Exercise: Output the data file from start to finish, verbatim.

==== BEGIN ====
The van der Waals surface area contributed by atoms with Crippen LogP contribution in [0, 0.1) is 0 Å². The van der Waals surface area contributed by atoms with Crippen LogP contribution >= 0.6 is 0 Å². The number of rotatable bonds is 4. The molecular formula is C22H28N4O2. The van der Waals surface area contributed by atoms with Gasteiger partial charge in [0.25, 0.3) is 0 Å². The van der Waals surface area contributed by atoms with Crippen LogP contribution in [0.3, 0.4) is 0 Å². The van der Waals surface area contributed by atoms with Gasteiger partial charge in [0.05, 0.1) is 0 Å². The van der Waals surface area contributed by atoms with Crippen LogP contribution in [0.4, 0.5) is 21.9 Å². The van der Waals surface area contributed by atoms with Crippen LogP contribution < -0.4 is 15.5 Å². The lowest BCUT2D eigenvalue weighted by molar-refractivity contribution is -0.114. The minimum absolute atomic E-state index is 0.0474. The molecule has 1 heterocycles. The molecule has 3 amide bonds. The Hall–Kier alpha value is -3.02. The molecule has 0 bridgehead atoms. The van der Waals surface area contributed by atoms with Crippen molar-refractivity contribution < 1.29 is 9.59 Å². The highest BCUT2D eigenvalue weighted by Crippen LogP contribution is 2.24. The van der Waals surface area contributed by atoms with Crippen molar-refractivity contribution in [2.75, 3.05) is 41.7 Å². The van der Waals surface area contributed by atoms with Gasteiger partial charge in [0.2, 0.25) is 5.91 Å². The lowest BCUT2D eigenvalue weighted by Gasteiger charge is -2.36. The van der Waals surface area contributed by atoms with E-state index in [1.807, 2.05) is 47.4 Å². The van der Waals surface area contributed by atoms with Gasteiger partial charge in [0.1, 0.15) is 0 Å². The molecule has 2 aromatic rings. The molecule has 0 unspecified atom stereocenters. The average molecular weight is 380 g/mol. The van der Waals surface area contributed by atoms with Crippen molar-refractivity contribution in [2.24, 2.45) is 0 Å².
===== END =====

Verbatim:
The van der Waals surface area contributed by atoms with Crippen LogP contribution in [0, 0.1) is 0 Å². The van der Waals surface area contributed by atoms with Crippen LogP contribution >= 0.6 is 0 Å². The number of rotatable bonds is 4. The molecular formula is C22H28N4O2. The van der Waals surface area contributed by atoms with Gasteiger partial charge in [0.25, 0.3) is 0 Å². The van der Waals surface area contributed by atoms with Crippen LogP contribution in [0.3, 0.4) is 0 Å². The van der Waals surface area contributed by atoms with Gasteiger partial charge in [0.05, 0.1) is 0 Å². The van der Waals surface area contributed by atoms with Crippen LogP contribution in [0.4, 0.5) is 21.9 Å². The van der Waals surface area contributed by atoms with Crippen LogP contribution < -0.4 is 15.5 Å². The lowest BCUT2D eigenvalue weighted by molar-refractivity contribution is -0.114. The minimum absolute atomic E-state index is 0.0474. The molecule has 1 heterocycles. The molecule has 3 amide bonds. The Hall–Kier alpha value is -3.02. The molecule has 0 bridgehead atoms. The van der Waals surface area contributed by atoms with Crippen molar-refractivity contribution < 1.29 is 9.59 Å². The highest BCUT2D eigenvalue weighted by Crippen LogP contribution is 2.24. The van der Waals surface area contributed by atoms with Crippen molar-refractivity contribution in [2.75, 3.05) is 41.7 Å². The van der Waals surface area contributed by atoms with Gasteiger partial charge in [0.2, 0.25) is 5.91 Å². The lowest BCUT2D eigenvalue weighted by Gasteiger charge is -2.36. The van der Waals surface area contributed by atoms with E-state index in [1.807, 2.05) is 47.4 Å². The van der Waals surface area contributed by atoms with Gasteiger partial charge in [0.1, 0.15) is 0 Å². The molecule has 2 aromatic rings. The molecule has 0 unspecified atom stereocenters. The average molecular weight is 380 g/mol. The van der Waals surface area contributed by atoms with Crippen molar-refractivity contribution in [2.24, 2.45) is 0 Å².